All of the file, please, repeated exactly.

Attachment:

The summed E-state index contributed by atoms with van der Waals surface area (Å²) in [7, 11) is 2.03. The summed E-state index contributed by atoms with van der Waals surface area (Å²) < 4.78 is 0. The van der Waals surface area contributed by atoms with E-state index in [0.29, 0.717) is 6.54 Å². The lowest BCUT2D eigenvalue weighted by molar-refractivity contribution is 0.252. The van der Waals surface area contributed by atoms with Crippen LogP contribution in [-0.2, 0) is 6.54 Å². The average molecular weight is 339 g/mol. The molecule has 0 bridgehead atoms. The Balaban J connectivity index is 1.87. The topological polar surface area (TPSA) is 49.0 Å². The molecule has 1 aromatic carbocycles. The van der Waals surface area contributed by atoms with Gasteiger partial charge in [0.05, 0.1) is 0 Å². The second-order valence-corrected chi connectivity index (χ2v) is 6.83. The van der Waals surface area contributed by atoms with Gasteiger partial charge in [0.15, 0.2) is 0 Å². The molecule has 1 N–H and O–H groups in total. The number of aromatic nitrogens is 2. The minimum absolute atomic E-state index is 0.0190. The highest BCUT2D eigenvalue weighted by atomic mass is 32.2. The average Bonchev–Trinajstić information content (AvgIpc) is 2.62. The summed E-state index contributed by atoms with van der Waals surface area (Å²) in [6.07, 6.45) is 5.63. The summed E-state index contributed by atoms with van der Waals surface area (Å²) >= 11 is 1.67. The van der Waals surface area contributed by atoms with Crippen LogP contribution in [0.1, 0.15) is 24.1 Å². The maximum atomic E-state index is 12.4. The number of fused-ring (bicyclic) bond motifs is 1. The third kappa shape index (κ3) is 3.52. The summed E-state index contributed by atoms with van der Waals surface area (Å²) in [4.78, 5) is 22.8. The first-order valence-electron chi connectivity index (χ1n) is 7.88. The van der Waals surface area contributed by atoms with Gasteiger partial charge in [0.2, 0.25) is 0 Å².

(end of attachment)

The summed E-state index contributed by atoms with van der Waals surface area (Å²) in [7, 11) is 2.03. The summed E-state index contributed by atoms with van der Waals surface area (Å²) < 4.78 is 0. The van der Waals surface area contributed by atoms with E-state index in [0.29, 0.717) is 6.54 Å². The lowest BCUT2D eigenvalue weighted by molar-refractivity contribution is 0.252. The van der Waals surface area contributed by atoms with Crippen LogP contribution in [-0.2, 0) is 6.54 Å². The average molecular weight is 339 g/mol. The molecule has 0 bridgehead atoms. The Balaban J connectivity index is 1.87. The topological polar surface area (TPSA) is 49.0 Å². The molecule has 1 aromatic carbocycles. The van der Waals surface area contributed by atoms with Gasteiger partial charge in [0.05, 0.1) is 0 Å². The second-order valence-corrected chi connectivity index (χ2v) is 6.83. The van der Waals surface area contributed by atoms with Gasteiger partial charge in [0.15, 0.2) is 0 Å². The molecule has 1 N–H and O–H groups in total. The number of aromatic nitrogens is 2. The minimum absolute atomic E-state index is 0.0190. The highest BCUT2D eigenvalue weighted by atomic mass is 32.2. The average Bonchev–Trinajstić information content (AvgIpc) is 2.62. The summed E-state index contributed by atoms with van der Waals surface area (Å²) in [6.07, 6.45) is 5.63. The summed E-state index contributed by atoms with van der Waals surface area (Å²) >= 11 is 1.67. The van der Waals surface area contributed by atoms with Crippen LogP contribution in [0.1, 0.15) is 24.1 Å². The maximum atomic E-state index is 12.4. The number of fused-ring (bicyclic) bond motifs is 1. The third kappa shape index (κ3) is 3.52. The summed E-state index contributed by atoms with van der Waals surface area (Å²) in [4.78, 5) is 22.8. The first-order valence-electron chi connectivity index (χ1n) is 7.88. The van der Waals surface area contributed by atoms with Gasteiger partial charge in [0.2, 0.25) is 0 Å².